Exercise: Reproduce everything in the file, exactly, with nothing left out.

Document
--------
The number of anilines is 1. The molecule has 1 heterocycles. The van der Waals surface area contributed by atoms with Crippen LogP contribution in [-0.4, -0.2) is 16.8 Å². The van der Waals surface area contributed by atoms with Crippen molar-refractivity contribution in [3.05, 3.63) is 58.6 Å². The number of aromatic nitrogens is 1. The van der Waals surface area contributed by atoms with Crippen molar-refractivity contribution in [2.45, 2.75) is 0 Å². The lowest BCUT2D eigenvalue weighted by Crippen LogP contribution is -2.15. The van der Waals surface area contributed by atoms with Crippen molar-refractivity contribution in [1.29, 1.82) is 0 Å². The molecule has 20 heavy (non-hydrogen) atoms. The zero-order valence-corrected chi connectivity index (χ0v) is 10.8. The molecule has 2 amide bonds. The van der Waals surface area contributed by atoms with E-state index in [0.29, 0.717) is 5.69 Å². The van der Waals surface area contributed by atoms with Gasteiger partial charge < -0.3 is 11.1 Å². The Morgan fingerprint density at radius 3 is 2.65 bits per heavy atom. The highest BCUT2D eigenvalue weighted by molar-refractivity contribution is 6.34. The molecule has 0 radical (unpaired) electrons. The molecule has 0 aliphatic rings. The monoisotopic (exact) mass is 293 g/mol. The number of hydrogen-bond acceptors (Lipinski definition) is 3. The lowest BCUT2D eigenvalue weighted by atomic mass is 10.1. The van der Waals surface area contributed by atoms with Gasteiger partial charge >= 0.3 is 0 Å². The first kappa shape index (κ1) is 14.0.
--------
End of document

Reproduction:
The number of anilines is 1. The molecule has 1 heterocycles. The van der Waals surface area contributed by atoms with Crippen LogP contribution in [-0.4, -0.2) is 16.8 Å². The van der Waals surface area contributed by atoms with Crippen molar-refractivity contribution in [3.05, 3.63) is 58.6 Å². The number of aromatic nitrogens is 1. The van der Waals surface area contributed by atoms with Crippen molar-refractivity contribution in [2.45, 2.75) is 0 Å². The lowest BCUT2D eigenvalue weighted by Crippen LogP contribution is -2.15. The van der Waals surface area contributed by atoms with Crippen molar-refractivity contribution in [1.29, 1.82) is 0 Å². The molecule has 20 heavy (non-hydrogen) atoms. The zero-order valence-corrected chi connectivity index (χ0v) is 10.8. The molecule has 2 amide bonds. The van der Waals surface area contributed by atoms with E-state index in [0.29, 0.717) is 5.69 Å². The van der Waals surface area contributed by atoms with Gasteiger partial charge < -0.3 is 11.1 Å². The Morgan fingerprint density at radius 3 is 2.65 bits per heavy atom. The highest BCUT2D eigenvalue weighted by molar-refractivity contribution is 6.34. The molecule has 0 radical (unpaired) electrons. The molecule has 0 aliphatic rings. The monoisotopic (exact) mass is 293 g/mol. The number of hydrogen-bond acceptors (Lipinski definition) is 3. The lowest BCUT2D eigenvalue weighted by atomic mass is 10.1. The van der Waals surface area contributed by atoms with Gasteiger partial charge >= 0.3 is 0 Å². The first kappa shape index (κ1) is 14.0.